LARGE HOMES - IT'S THE AMERICAN WAY
I found myself engrossed in an article by MSN Money titled "The U.S. is in the top tier of house sizes internationally - and not just because of McMansions". The article is mildly interesting and quoted some rote statistics like
- The average American home is in the 1600-1650 square foot range
- Their research showed our homes are 600-800 square feet larger than comparable homes in other wealthy countries.
European countries were the main thrust of the divergence and the article stated that Europe didn't have the available land and has much tighter zoning restrictions and a penchant for more urban living as they didn't embrace the automobile as America originally did. Europeans also have a tendency to "make-do" and "re-purpose buildings" rather that build new. The article credited the establishment of the FHA in 1934 as a main driver of American home ownership and also credited our large supply of available land, roadways and relatively lax zoning regulations. I find nothing here to disagree with.
What struck me is what the article didn't say!
The American home is by far the largest and most valuable asset of the average American family. The American home is the ONLY way most Americans can participate in FINANCIAL LEVERAGE. This is an enormous force for wealth building. The financially savvy individuals and business fully understand the ramifications of leverage, many average American do not. Fortunately, this has not precluded them from taking advantage of it's power to build family wealth and drive our economy.
Leverage is the act of controlling an asset with a large value by using a relatively small amount of money. As the large asset appreciates, the yield on the small investment is multiplied significantly. Many home loans require only 5 percent of the purchase price as a down payment, even a true conventional loan required only a 20 percent down payment. The net effect is that the leverage is at least 5x and often 20x. [Example: Let's take a modest home that sells for $100,000 with a $5,000 down payment (5% down). At the historical average of at least 3% appreciation compounded annually, in only 5 years that home is worth $115,927.41, so it has equity of $20,927.41 (the $5,000 deposit + the appreciation). A larger [more valuable] home would have increased more in dollars, though the percentages would be the same. The point is, there is no way the average American family, with dismal savings rates, could possibly match the leveraged wealth created by home ownership! This is only a 5-year example. When looked at over decades the results are absolutely astounding and of course, the mortgage is paid off so the value is net-net the wealth of the family!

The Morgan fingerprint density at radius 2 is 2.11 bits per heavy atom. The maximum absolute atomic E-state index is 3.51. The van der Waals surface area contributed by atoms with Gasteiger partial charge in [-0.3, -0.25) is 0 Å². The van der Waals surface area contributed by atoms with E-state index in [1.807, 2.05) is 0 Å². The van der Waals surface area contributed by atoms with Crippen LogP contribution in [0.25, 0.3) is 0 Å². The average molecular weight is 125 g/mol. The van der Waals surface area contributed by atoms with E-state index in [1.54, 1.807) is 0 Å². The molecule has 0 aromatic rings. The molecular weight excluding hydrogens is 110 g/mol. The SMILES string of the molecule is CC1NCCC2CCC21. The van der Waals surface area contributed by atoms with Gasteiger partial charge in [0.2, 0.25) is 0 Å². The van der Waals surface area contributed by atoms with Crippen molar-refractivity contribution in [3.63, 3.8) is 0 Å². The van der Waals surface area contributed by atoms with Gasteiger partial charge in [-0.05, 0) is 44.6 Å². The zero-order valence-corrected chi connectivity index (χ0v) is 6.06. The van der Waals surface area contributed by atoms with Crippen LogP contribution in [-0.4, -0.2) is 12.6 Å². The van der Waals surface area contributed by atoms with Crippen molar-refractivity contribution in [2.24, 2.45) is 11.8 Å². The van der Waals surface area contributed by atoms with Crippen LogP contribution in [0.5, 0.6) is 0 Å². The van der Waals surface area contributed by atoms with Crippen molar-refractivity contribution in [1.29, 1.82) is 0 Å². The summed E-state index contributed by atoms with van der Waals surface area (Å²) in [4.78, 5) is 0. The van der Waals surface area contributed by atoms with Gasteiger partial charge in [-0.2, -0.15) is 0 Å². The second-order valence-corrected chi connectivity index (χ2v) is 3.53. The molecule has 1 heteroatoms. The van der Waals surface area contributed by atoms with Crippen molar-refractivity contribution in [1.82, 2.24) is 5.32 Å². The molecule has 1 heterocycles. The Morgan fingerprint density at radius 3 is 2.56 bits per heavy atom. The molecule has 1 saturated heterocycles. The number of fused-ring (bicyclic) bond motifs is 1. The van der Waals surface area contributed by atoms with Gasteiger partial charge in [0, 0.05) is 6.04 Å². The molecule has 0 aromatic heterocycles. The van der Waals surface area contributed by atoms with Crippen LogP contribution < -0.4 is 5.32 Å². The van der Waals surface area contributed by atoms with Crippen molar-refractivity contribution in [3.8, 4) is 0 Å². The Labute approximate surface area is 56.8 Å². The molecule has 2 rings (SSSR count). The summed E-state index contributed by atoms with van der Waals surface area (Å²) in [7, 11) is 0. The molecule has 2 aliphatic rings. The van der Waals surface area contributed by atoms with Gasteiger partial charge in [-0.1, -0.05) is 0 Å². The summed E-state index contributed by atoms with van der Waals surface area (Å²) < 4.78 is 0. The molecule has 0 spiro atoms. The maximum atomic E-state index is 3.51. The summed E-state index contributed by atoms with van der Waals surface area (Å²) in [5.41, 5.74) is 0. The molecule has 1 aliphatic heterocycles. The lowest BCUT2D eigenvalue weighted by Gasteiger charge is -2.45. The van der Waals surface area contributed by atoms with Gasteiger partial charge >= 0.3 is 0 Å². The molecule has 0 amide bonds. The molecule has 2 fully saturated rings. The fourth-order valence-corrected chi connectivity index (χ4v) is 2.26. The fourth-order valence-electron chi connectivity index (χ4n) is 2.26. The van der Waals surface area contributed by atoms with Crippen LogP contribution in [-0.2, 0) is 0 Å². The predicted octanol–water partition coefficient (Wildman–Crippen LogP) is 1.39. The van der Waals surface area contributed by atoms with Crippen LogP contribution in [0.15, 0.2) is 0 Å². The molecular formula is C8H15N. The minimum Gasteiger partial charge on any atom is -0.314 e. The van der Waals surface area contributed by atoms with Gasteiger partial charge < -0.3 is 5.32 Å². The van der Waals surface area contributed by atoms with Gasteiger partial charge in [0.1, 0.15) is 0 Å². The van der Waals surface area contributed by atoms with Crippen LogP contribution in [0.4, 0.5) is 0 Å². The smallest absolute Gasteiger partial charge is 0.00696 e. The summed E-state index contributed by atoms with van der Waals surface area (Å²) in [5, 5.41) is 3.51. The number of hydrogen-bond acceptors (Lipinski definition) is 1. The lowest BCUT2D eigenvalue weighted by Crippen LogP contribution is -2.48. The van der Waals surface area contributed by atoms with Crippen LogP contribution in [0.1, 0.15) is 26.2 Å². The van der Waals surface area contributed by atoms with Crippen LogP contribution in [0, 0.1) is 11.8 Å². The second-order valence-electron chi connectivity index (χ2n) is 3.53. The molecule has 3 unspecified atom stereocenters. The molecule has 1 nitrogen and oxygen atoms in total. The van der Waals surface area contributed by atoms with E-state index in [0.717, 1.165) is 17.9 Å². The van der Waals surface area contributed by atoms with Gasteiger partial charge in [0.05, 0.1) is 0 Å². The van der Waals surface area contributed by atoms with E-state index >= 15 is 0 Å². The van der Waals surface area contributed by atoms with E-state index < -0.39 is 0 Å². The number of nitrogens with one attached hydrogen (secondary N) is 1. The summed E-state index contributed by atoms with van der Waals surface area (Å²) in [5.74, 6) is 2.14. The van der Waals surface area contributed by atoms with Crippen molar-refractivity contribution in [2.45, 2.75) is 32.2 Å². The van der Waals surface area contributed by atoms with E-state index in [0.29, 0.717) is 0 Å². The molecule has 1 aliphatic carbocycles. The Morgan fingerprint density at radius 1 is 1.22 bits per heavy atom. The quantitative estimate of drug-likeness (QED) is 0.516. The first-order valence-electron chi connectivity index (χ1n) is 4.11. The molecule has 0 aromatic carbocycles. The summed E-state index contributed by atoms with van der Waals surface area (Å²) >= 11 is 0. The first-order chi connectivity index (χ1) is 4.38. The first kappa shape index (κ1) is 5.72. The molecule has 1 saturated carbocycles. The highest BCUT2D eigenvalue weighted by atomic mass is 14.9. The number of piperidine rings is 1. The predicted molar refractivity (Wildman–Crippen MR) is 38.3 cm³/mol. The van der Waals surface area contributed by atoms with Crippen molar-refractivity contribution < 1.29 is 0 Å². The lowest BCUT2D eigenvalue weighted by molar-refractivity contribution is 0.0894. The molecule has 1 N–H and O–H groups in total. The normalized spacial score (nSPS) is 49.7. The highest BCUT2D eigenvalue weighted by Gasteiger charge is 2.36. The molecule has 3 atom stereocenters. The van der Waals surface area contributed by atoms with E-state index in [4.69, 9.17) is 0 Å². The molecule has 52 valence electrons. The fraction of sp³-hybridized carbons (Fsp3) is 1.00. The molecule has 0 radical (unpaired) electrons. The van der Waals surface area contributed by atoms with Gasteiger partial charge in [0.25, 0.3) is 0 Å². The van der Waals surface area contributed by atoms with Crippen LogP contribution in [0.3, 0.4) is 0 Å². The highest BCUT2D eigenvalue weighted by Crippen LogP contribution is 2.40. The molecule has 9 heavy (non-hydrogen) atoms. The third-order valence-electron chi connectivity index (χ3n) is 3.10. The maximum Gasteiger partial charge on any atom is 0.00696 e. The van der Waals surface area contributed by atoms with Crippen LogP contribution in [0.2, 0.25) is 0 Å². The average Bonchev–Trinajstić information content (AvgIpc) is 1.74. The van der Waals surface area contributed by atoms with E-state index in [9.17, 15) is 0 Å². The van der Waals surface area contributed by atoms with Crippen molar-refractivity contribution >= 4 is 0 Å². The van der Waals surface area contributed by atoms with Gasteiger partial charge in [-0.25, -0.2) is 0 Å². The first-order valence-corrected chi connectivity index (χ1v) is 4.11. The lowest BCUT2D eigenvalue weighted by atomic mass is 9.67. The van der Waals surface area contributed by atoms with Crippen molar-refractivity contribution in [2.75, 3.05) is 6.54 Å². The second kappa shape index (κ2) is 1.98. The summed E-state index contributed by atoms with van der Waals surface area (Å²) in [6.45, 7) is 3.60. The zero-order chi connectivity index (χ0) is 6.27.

There are other economic principals at play here as well. As land becomes scarcer, it's value increases. When the value of the land increases it requires a LARGER home to amortize higher cost of the land. The percentages stay relatively the same [in a given area, the land is "X" dollars per square foot of home]. When larger [more expensive] homes are built, they cause the value of the existing homes to increase as well, feeding the cycle of wealth building through leveraged ownership of appreciating assets. SCARCITY is why we have different values in different areas of the state or country. When there is no more land left, the value of the land increases wildly, when there is a large supply of available land, the "best land" sells first and/or for more money - - - eventually when there is no more land, even the worst piece of property in the worst area will find a buyer.
There are absolutely contrarian views to this. The world view [European view] that Americans are "whatever they think we are" - who cares? The green movement preaching "doing with less for the sake of society". The millennials who largely aspire to return to the cities for the decidedly urban "happening experience". And, of course, the "TINY HOME" people who are fascinated with a few hundred square feet that can serve as a sleeping quarters, kitchen and living room by way of brilliantly designed oddities. These are ALL people who will NOT benefit from the leverage of "traditional" home ownership. Then there are the nay-sayers who caution "don't become house poor".
Best advice is to make WHATEVER sacrifices are required to buy the biggest home possible in the best possible neighborhood (school district, picturesque land, roads, and comparable properties). There are intangible perks to this as well - the pride of home ownership and the tendency of owned homes to be clustered by other owned homes, as rentals are clustered by other rentals -- this has the effect of providing a "more stable" neighborhood and everything that goes with it!
The "American Dream" is a reality - buy or build a home, and do is as soon as you can!